You sit back and marvel your work of art.
There are keywords in the header, the subheaders, and sprinkled throughout the body text. You’ve got your metadescription down (with the keyword in there too, of course), and your alt text is prepped for your target keyword.
Your Yoast plugin glows green: you’re all good to go.
But then, crickets. Your SEO isn’t working. Those keywords you so eloquently stuffed your content with aren’t working as hard as they should be - and you’re devastated.
But is it really the keywords’ fault?
The answer: no, of course it’s not.
In fact, the problem might be you. Are you:
If you answered “YES” to any of the above, we hate to break it to you but you’re doing SEO copywriting wrong. And it’s probably affecting your traffic and search rankings. Eek.
We’ve got you covered though. In this post, we’ve highlighted the key things you’re doing wrong and how you can rectify them so that, once you’ve mastered the art of SEO and copywriting, you can become unstoppable.
First things first, you need to write for humans, not Google.
At the other end of the screen, there is a real-life human being reading your content and they’re going to know immediately if you’ve just written it to get Google’s love.
How are they going to know that?
Because it’s going to be stuffed with keywords, it’s going to be repetitive, and it’s not going to speak to them like the human being they are.
Now that we’ve got that out of the way, let’s take a look at what else you might be doing wrong.
You should always have the “bigger picture” in the back of your mind.
What does that mean?
It means that instead of targeting a singular product-related keyword in your content (like, say “email marketing solution”), you go one step further and tackle a key challenge that many people are having with that topic and are actively searching for an answer.
In this case, “email marketing solution” might become “How to Generate Even More Leads with Your Email Marketing Solution”.
This is an example of a long-tail keyword, which surprisingly makes up 80% of all search traffic. Sure, these include all sorts of different word combinations, but they are the very human things that humans are searching for.
By expanding your keyword terms to incorporate the “bigger picture” you’re opening yourself up to more traffic while actively creating content that helps readers.
Take a moment to look at this graph.
It shows that the highest ranking content in search engines is also the longest, with the number one spot often being taken by content that averages 2450 words.
That’s long. It’s not the quick 300-word pieces marketers of yesteryear were told to create in order to produce oodles of fresh keyword-stuffed content purely for ranking purposes.
These 2450 words aren’t odes to the target keyword, with phrases repeated over and over again. Instead, they are deep pieces that dive into strategies, systems, and data to provide readers with valuable content.
One of the key components of SEO is the time users spend on a page.
If people aren’t spending time on a post, Google automatically thinks it doesn’t provide the value it says it does and moves it down the rankings. If people are spending time on a post, Google knows that it’s providing people with something useful, so - you guessed it - up it goes in the search rankings.
Longer pieces have more opportunity to deep dive into specific topics which encourages readers to stay on site for longer.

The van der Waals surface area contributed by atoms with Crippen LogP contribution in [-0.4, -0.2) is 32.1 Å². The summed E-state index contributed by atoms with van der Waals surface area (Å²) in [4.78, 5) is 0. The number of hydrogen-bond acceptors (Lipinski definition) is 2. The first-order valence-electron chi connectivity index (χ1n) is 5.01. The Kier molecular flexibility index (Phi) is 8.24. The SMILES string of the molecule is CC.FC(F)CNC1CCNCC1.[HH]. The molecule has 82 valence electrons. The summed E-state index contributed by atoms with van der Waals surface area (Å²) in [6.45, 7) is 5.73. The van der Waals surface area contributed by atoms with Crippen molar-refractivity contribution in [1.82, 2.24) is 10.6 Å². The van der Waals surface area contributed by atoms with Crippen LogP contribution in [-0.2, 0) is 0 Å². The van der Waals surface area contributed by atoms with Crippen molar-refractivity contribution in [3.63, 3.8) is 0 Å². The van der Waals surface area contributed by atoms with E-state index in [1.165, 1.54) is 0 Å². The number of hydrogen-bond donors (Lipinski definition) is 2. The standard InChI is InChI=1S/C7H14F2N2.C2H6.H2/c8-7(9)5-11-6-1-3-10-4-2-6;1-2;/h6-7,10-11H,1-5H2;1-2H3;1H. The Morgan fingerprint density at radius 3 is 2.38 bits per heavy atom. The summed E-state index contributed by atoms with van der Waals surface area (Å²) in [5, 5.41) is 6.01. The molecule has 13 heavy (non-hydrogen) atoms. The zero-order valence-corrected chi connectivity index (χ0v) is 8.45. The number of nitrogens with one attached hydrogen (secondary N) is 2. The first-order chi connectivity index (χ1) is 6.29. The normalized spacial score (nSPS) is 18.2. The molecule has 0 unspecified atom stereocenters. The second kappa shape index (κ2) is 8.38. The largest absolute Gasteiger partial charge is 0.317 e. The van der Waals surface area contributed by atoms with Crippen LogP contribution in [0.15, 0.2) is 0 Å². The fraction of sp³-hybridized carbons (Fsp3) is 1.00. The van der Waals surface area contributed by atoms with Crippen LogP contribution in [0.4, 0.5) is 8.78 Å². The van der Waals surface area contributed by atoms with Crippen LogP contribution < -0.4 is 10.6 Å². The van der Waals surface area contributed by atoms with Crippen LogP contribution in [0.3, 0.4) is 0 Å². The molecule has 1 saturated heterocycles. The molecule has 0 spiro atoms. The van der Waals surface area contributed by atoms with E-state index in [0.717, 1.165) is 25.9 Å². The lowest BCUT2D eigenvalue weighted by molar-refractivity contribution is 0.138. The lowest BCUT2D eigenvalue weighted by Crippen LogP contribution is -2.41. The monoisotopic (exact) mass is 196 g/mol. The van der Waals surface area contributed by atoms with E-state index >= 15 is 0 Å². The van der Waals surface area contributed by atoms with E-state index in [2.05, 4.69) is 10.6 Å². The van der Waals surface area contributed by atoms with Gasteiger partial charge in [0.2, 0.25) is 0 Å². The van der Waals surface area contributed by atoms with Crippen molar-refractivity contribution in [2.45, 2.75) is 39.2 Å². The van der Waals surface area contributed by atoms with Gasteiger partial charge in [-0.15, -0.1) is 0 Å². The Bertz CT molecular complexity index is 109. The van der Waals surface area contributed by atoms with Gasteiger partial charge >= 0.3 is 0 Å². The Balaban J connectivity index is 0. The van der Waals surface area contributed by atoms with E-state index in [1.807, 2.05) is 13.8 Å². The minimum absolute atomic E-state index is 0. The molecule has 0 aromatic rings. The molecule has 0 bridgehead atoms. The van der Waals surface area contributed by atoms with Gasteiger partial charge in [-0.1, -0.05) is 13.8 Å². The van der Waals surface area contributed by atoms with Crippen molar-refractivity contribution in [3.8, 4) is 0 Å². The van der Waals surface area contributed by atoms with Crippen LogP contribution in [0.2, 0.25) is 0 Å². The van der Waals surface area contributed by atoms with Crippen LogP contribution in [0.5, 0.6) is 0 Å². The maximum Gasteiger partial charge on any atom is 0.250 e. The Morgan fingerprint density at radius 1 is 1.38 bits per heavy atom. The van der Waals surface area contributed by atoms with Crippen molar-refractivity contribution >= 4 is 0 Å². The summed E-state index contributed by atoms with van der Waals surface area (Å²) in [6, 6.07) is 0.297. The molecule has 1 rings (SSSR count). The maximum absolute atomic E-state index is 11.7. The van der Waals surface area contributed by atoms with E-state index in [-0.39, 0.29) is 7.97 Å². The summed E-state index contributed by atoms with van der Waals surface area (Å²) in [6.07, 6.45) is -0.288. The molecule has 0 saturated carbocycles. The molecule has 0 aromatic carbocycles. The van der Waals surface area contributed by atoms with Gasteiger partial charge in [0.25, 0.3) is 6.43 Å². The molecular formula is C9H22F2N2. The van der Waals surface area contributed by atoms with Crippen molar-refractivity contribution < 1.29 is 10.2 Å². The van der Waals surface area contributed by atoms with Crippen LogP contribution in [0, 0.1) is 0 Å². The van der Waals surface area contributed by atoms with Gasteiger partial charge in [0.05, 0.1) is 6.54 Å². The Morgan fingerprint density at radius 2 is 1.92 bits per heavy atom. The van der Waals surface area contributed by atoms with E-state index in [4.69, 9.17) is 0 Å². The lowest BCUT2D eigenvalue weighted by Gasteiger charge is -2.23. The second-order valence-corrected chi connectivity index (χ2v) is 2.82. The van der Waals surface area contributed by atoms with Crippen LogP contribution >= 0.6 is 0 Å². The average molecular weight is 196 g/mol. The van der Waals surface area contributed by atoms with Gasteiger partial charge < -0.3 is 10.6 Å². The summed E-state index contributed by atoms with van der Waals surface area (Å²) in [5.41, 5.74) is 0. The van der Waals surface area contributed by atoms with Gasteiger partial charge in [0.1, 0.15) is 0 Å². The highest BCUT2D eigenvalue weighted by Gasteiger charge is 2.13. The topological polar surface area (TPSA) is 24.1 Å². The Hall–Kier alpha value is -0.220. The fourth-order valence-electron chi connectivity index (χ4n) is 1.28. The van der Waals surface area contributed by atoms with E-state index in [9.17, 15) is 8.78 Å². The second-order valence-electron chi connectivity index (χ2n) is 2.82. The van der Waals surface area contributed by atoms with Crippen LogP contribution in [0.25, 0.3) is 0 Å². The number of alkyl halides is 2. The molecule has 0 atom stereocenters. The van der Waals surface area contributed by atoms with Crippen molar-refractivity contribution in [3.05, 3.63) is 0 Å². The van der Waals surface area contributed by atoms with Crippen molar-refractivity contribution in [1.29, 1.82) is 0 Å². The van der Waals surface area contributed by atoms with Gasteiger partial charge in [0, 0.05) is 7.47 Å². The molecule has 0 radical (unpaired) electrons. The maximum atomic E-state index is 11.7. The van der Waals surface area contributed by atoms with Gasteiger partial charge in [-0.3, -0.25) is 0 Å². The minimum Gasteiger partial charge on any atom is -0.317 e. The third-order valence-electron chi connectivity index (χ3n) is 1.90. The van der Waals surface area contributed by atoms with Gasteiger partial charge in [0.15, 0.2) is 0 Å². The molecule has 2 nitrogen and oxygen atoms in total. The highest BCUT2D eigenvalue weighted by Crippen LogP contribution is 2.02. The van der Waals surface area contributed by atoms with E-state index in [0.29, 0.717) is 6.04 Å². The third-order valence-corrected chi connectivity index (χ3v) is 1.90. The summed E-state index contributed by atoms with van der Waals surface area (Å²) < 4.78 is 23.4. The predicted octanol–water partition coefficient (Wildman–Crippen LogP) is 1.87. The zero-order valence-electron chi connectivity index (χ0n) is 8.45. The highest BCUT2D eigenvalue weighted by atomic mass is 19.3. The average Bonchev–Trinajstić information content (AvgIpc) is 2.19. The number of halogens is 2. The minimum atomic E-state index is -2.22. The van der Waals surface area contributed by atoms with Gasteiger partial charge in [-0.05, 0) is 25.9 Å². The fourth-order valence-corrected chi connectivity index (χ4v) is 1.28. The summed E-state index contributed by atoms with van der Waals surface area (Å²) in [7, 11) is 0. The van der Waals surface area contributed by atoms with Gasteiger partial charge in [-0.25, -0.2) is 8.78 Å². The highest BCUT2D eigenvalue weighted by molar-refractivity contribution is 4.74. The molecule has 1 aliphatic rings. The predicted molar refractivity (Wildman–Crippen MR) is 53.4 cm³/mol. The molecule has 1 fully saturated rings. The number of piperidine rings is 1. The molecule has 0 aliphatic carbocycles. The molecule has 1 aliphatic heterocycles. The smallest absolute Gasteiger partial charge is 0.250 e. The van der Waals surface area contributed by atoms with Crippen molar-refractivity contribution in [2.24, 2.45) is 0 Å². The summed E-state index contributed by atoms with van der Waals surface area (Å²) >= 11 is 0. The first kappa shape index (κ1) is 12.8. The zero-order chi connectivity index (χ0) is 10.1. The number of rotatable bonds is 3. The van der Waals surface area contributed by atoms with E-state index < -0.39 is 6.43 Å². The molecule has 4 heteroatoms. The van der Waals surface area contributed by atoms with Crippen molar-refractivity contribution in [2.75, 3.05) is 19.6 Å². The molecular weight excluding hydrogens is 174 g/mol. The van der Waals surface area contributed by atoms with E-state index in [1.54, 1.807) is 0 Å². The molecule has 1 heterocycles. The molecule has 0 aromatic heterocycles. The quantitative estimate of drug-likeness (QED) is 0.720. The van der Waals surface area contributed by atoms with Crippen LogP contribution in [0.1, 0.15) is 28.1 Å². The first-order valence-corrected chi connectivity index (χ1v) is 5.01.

Many marketers make the mistake of firing up their keyword analyzer and filling it with phrases they think their audience is searching for.
The problem with this?
They’re thinking with their marketer’s hat on rather than their consumer hat, which often means they’re missing the mark when it comes to choosing the actual keywords their audience are searching for.
To bypass "marketer brain" and go straight to the heart of what your audience want and need, you can tap into the power of forums.
Say, for example, your primary keyword is “online file storing”, you can search Google using the equation:
Then you can actively use the exact words your target audience is using to create content around that topic.
Do you go straight for the high-traffic, high-competition keywords?
You’re not alone if you do.
The problem with these keywords is that not only is there a ton of competition to get to the top, but they also don’t target a specific audience because they tend to be generic keywords, like “running shoes” or “email marketing”.
Though the aim might be to target as many people as possible to get more traffic and, therefore, more conversions, what you’re actually doing by using non-specific keywords is not tapping into the power of the customer buying cycle.
For example, someone who is close to converting isn’t going to simply search “email marketing”.
They already know what they need to be doing and will be looking for a solution to solve their problem.
Instead, they might be searching phrases like “what email marketing platforms are best” or “how can I personalize emails with MailChimp”.
When you get specific with your keywords, you can create content that targets certain people depending on where they are in the customer buying cycle - a customer who doesn’t know that they need your product will need content that educates them on the why, whereas a consumer close to conversion might be swayed by a piece of content that shows them how to use your product to carry out certain strategies.
Smart SEO won’t ruin good content, and good content won’t ruin SEO. In fact, when they work together in tandem, these two forces can create incredibly powerful things.
When you start to create content for humans rather than Google and generate ideas around what your target audience actively want to read, you can start to say goodbye to those dreaded crickets and hello to more leads, more conversions, and more sales.